The Wattled Jacana
Length 25cm (10")
Distribution: Common in lowlands from Panama to northern Argentina mainly east of the Andes in southern part of range. Frequents freshwater marshes, lakes and slow-flowing rivers where it wades in damp vegetation or walks on floating water plants. Several subspecies are known to exist.
Identification Long-legged with very long toes. Bill yellow with red basal lobes. Adult black with dark-brown back and wings, flight feathers yellow. Immature bird is white below, brown above with blackish crown and eye-stripe and long white supercilium. It has a bright red shield on its forehead and red wattles or rictal lappets down the side of its yellow bill. It also has extremely long toes which allows it to walk on the floating vegetation of its habitat. Occasionally the yellow spurs on the wing are visible.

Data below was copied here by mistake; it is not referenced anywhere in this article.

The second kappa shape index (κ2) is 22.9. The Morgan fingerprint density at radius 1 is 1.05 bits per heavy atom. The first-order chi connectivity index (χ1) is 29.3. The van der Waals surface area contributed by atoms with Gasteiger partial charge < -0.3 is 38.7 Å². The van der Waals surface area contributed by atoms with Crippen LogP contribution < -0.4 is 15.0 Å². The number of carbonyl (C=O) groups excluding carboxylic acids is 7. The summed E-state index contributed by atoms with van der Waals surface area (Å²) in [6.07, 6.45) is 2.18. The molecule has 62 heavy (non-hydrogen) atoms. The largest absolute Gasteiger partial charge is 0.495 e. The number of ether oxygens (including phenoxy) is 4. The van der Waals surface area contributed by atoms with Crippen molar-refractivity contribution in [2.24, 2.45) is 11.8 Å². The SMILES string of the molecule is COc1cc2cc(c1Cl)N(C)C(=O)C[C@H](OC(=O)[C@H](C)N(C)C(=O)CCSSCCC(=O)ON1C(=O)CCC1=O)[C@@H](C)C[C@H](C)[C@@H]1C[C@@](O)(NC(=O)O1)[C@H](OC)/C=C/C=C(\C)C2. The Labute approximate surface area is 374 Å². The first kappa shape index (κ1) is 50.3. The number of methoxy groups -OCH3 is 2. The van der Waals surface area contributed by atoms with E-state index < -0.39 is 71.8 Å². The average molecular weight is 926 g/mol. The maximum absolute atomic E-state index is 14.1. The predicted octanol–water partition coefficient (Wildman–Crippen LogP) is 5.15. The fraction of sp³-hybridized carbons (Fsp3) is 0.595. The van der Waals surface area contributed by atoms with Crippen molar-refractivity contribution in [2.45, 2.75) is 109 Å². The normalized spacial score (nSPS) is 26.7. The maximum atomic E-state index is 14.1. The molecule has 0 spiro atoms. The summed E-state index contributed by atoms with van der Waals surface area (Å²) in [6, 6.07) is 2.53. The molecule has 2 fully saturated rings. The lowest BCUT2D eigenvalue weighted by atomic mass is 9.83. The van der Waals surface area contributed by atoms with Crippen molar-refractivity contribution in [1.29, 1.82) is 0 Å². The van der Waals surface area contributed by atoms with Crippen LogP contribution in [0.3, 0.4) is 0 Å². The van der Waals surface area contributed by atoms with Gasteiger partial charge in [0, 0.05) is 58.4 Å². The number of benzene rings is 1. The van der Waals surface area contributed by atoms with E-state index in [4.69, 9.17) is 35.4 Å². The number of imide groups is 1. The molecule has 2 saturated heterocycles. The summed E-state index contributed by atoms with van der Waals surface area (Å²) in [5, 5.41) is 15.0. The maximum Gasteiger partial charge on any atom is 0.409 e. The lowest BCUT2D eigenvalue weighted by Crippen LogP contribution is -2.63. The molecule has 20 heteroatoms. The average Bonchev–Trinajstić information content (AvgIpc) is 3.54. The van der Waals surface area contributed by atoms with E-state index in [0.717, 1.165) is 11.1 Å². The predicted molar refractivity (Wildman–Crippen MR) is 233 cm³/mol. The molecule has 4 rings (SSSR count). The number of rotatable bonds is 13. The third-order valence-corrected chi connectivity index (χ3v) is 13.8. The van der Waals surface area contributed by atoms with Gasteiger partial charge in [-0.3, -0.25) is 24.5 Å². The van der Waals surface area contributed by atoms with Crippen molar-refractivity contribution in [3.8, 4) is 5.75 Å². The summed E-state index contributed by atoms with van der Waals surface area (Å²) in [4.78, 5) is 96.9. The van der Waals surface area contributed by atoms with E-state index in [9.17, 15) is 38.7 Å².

Juveniles: start off being dark brown above with white or buffy underparts and supercilium. The birds gradually acquire adult plumage but any white indicates a young bird.
Subspecies: There are six subspecies, J. j. jacana being the most widespread. Several of the other subspecies are similar, but J. j. hypomelaena of western Panama and northern Colombia has all the chestnut plumage replaced by black, and J. j. scapularis of western Ecuador has some black feathers on its chestnut shoulders, and white outer primary feathers.
Breeding: One female will mate with several males each with his own territory. The females are polyandrous, and will help to defend the nests of up to four mates. It is the male who incubates the eggs, with two eggs held between each wing and the breast, and looks after the chicks. If the female disappears and is replaced by another, the chicks are in danger of being killed by the new female so that her own eggs will have a better chance of survival.
Voice: A range of noisy rattles with a loud 'kee-kick' call.
Other names: Leljacana (dutch), Jacana noir (french), Jaçanã (portugese), Kepanki (surinam), Spurwing (guyana), Mabejau (carib), Kwerekwere (arowak).